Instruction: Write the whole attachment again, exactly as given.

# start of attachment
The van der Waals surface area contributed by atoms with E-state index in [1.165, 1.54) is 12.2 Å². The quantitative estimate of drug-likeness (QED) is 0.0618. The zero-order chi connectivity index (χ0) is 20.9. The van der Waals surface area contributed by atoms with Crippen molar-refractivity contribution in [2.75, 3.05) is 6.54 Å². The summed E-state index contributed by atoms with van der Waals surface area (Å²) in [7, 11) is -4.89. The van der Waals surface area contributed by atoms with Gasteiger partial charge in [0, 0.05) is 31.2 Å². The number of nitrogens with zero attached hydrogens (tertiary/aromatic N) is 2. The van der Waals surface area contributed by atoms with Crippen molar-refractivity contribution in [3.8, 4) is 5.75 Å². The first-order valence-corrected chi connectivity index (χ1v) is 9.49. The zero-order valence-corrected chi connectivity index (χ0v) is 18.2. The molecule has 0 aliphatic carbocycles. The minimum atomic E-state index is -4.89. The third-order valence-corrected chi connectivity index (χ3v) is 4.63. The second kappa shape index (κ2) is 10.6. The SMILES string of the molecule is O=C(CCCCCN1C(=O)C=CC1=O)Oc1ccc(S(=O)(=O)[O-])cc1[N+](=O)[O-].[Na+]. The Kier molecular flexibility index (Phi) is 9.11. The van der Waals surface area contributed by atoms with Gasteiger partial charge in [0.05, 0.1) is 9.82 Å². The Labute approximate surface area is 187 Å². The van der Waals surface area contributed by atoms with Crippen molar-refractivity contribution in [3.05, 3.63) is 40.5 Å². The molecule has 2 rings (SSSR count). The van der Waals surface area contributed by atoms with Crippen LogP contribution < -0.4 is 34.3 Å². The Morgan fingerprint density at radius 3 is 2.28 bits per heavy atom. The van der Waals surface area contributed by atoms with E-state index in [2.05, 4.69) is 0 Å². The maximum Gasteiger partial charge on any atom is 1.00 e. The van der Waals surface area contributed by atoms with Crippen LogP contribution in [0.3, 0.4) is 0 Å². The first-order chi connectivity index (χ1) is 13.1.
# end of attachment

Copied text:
The van der Waals surface area contributed by atoms with E-state index in [1.165, 1.54) is 12.2 Å². The quantitative estimate of drug-likeness (QED) is 0.0618. The zero-order chi connectivity index (χ0) is 20.9. The van der Waals surface area contributed by atoms with Crippen molar-refractivity contribution in [2.75, 3.05) is 6.54 Å². The summed E-state index contributed by atoms with van der Waals surface area (Å²) in [7, 11) is -4.89. The van der Waals surface area contributed by atoms with Gasteiger partial charge in [0, 0.05) is 31.2 Å². The number of nitrogens with zero attached hydrogens (tertiary/aromatic N) is 2. The van der Waals surface area contributed by atoms with Crippen molar-refractivity contribution in [3.8, 4) is 5.75 Å². The first-order valence-corrected chi connectivity index (χ1v) is 9.49. The zero-order valence-corrected chi connectivity index (χ0v) is 18.2. The molecule has 0 aliphatic carbocycles. The minimum atomic E-state index is -4.89. The third-order valence-corrected chi connectivity index (χ3v) is 4.63. The second kappa shape index (κ2) is 10.6. The SMILES string of the molecule is O=C(CCCCCN1C(=O)C=CC1=O)Oc1ccc(S(=O)(=O)[O-])cc1[N+](=O)[O-].[Na+]. The Kier molecular flexibility index (Phi) is 9.11. The van der Waals surface area contributed by atoms with Gasteiger partial charge in [0.05, 0.1) is 9.82 Å². The Labute approximate surface area is 187 Å². The van der Waals surface area contributed by atoms with Crippen molar-refractivity contribution in [3.05, 3.63) is 40.5 Å². The molecule has 2 rings (SSSR count). The van der Waals surface area contributed by atoms with Crippen LogP contribution < -0.4 is 34.3 Å². The Morgan fingerprint density at radius 3 is 2.28 bits per heavy atom. The van der Waals surface area contributed by atoms with E-state index in [2.05, 4.69) is 0 Å². The maximum Gasteiger partial charge on any atom is 1.00 e. The van der Waals surface area contributed by atoms with Crippen LogP contribution in [0.3, 0.4) is 0 Å². The first-order chi connectivity index (χ1) is 13.1.